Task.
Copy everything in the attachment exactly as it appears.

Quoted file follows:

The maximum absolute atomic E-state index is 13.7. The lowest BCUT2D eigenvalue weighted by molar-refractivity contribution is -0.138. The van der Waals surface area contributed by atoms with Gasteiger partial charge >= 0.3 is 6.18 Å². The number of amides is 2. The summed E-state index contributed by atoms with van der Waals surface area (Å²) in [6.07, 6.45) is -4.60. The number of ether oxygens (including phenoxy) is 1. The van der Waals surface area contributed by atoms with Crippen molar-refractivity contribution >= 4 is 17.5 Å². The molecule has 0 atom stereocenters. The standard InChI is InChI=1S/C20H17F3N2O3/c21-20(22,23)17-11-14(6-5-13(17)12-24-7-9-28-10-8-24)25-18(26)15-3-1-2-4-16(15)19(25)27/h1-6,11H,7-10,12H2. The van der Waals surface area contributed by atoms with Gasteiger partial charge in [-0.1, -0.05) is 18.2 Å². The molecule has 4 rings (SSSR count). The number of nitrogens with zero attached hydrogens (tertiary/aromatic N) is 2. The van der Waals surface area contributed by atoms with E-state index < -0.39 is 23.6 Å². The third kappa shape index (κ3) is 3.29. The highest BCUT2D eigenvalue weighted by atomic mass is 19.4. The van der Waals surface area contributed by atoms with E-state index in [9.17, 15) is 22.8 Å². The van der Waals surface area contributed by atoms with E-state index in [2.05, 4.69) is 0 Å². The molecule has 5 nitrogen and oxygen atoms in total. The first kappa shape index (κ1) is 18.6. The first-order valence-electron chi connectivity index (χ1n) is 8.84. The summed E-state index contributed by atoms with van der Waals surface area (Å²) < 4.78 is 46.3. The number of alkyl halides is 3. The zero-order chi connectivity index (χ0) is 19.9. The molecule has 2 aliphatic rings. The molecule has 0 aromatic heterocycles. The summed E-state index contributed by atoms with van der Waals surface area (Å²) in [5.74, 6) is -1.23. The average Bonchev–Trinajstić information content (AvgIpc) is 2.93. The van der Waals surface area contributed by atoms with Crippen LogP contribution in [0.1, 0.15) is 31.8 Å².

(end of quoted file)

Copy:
The maximum absolute atomic E-state index is 13.7. The lowest BCUT2D eigenvalue weighted by molar-refractivity contribution is -0.138. The van der Waals surface area contributed by atoms with Gasteiger partial charge >= 0.3 is 6.18 Å². The number of amides is 2. The summed E-state index contributed by atoms with van der Waals surface area (Å²) in [6.07, 6.45) is -4.60. The number of ether oxygens (including phenoxy) is 1. The van der Waals surface area contributed by atoms with Crippen molar-refractivity contribution >= 4 is 17.5 Å². The molecule has 0 atom stereocenters. The standard InChI is InChI=1S/C20H17F3N2O3/c21-20(22,23)17-11-14(6-5-13(17)12-24-7-9-28-10-8-24)25-18(26)15-3-1-2-4-16(15)19(25)27/h1-6,11H,7-10,12H2. The van der Waals surface area contributed by atoms with Gasteiger partial charge in [-0.1, -0.05) is 18.2 Å². The molecule has 4 rings (SSSR count). The number of nitrogens with zero attached hydrogens (tertiary/aromatic N) is 2. The van der Waals surface area contributed by atoms with E-state index < -0.39 is 23.6 Å². The third kappa shape index (κ3) is 3.29. The highest BCUT2D eigenvalue weighted by atomic mass is 19.4. The van der Waals surface area contributed by atoms with E-state index in [9.17, 15) is 22.8 Å². The van der Waals surface area contributed by atoms with E-state index in [2.05, 4.69) is 0 Å². The molecule has 5 nitrogen and oxygen atoms in total. The first kappa shape index (κ1) is 18.6. The first-order valence-electron chi connectivity index (χ1n) is 8.84. The summed E-state index contributed by atoms with van der Waals surface area (Å²) < 4.78 is 46.3. The number of alkyl halides is 3. The zero-order chi connectivity index (χ0) is 19.9. The molecule has 2 aliphatic rings. The molecule has 0 aromatic heterocycles. The summed E-state index contributed by atoms with van der Waals surface area (Å²) in [5.74, 6) is -1.23. The average Bonchev–Trinajstić information content (AvgIpc) is 2.93. The van der Waals surface area contributed by atoms with Crippen LogP contribution in [0.1, 0.15) is 31.8 Å².